Book Review: The Immortals of Meluha

The Immortals of Meluha is the first book of the Shiva trilogy penned by Amish Tripathi. The book is a spectacular blend of history, philosophy and mythology. The simplicity of language and the intriguing narration make it a must read for everyone interested in the ancient Indian thought.

The book depicts the journey of Lord Shiva, the hero of the trilogy, from the pristine surroundings of the Mansarovar Lake at the foot of Mount Kailash to the country of Meluha, described as a Heaven on Earth. The book portrays Shiva as the chief of a tribe named the Gunas. He receives an invitation from the kingdom of Meluha to immigrate along with his entire tribe. Shiva accepts the invitation in order to safeguard his tribe from the continuous onslaught of the Prakrits, an enemy tribe. Amish portrays Shiva as a human, who is always ready to protect his people. Shiva achieved his godliness by fulfilling his destiny of working for the betterment of mankind.

The description of places like Kashmir, Meluha, Karachapa, Swadweepa and Ayodhya is so spectacular that the readers are transported to the beautiful and well-planned cities of ancient Bharat. The fast-paced writing touches upon many aspects like the reason why Shiva became the Neelkanth, how Nandi, a Meluhan Captain, became the trusted aide of Shiva, the origin of the world-renowned Om (ॐ) symbol and so on. A number of characters like Daksha, Sati, Ayurvati, Chitrangadh, Bhadra, etc., all of whom are from the Shiva Purana, are introduced into the story. Each character is well defined, thus enabling the readers to easily connect with them.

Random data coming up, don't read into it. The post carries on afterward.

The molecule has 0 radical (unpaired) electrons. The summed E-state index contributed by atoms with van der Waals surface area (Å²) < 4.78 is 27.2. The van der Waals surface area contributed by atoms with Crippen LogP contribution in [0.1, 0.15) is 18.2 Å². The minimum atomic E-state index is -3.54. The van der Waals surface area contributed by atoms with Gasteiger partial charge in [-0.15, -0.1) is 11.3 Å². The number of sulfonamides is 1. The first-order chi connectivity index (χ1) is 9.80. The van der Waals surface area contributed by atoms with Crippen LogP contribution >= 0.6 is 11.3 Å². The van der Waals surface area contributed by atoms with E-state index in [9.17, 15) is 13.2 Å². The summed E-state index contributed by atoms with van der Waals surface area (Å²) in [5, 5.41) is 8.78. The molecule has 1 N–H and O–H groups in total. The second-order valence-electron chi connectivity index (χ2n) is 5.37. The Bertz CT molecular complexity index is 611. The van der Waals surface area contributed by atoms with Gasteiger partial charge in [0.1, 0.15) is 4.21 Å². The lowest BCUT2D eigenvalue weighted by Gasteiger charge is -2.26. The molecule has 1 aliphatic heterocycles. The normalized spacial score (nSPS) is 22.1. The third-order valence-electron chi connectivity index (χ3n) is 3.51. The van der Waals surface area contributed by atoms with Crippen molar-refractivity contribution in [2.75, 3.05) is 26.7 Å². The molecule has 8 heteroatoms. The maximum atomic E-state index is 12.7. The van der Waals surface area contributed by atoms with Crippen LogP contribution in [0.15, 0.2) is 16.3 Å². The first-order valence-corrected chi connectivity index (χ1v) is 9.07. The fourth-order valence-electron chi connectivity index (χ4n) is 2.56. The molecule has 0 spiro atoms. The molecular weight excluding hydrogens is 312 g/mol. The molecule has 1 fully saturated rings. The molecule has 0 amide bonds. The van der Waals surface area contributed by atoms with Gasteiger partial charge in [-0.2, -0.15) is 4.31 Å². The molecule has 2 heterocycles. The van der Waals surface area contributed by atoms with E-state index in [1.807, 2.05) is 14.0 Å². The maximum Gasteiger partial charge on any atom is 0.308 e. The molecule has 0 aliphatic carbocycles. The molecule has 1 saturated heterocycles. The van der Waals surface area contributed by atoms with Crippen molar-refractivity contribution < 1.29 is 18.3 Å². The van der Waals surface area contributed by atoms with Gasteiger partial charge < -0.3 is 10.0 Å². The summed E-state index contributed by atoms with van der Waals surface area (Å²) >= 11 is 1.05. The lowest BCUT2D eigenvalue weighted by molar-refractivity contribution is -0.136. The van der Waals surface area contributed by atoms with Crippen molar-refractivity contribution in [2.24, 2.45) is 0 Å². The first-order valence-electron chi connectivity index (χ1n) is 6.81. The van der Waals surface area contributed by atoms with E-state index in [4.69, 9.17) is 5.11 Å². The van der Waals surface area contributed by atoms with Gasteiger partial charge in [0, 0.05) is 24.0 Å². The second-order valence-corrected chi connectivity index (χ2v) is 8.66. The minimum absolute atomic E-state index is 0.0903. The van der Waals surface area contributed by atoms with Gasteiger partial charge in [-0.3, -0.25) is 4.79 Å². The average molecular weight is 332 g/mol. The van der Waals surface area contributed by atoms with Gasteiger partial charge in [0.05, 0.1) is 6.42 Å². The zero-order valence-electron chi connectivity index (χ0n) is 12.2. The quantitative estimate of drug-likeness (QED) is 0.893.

Amish carefully describes a number of warrior clans that we often read about in Indian history and mythology – the Suryavanshi clan (the Sun clan), the Chandravanshi clan (the Moon clan), the Nagas (the Snake clan), and many more, whereby each clan has its distinctive characteristics and symbols. The interpretation of the different kingdoms and the politics between them is interesting to say the least. The Suryavanshi clan expects Mahadev to fight the Chandravanshis and protect their river Sarasvati from extinction and the Chandravanshis lure him to their side in order to annihilate the Suryavanshi rulers.  Mahadev is forced to look at the bigger picture and understands that both the clans have their own ways of living and the differences between two different lifestyles cannot be labelled as good or bad.

The book has good explanations of the different philosophies that collectively make up the beautiful mosaic of Indian culture. The depiction of the origin of the Saptarishis (the Seven Sages), the Varna System, the Somras and its efficiency, and the concepts of universal energy, karma and dharma are put forth in an interesting manner.

Amish uses the mythological stories and the legends of ancient India (Bharat) as the basis for his novel. The narrative technique he has used is a third-person account of the happenings. The impartial writing gives the readers enough space to study the plot and form their own opinions about the virtues and vices of Shiva’s times.

The Immortals of Meluha is a softcover book containing 410 pages. The interesting tales are broken down into 26 chapters, with a map at the beginning and a glossary at the end. Readers will find it hard to keep the book down, because of its immersive and imaginative writing.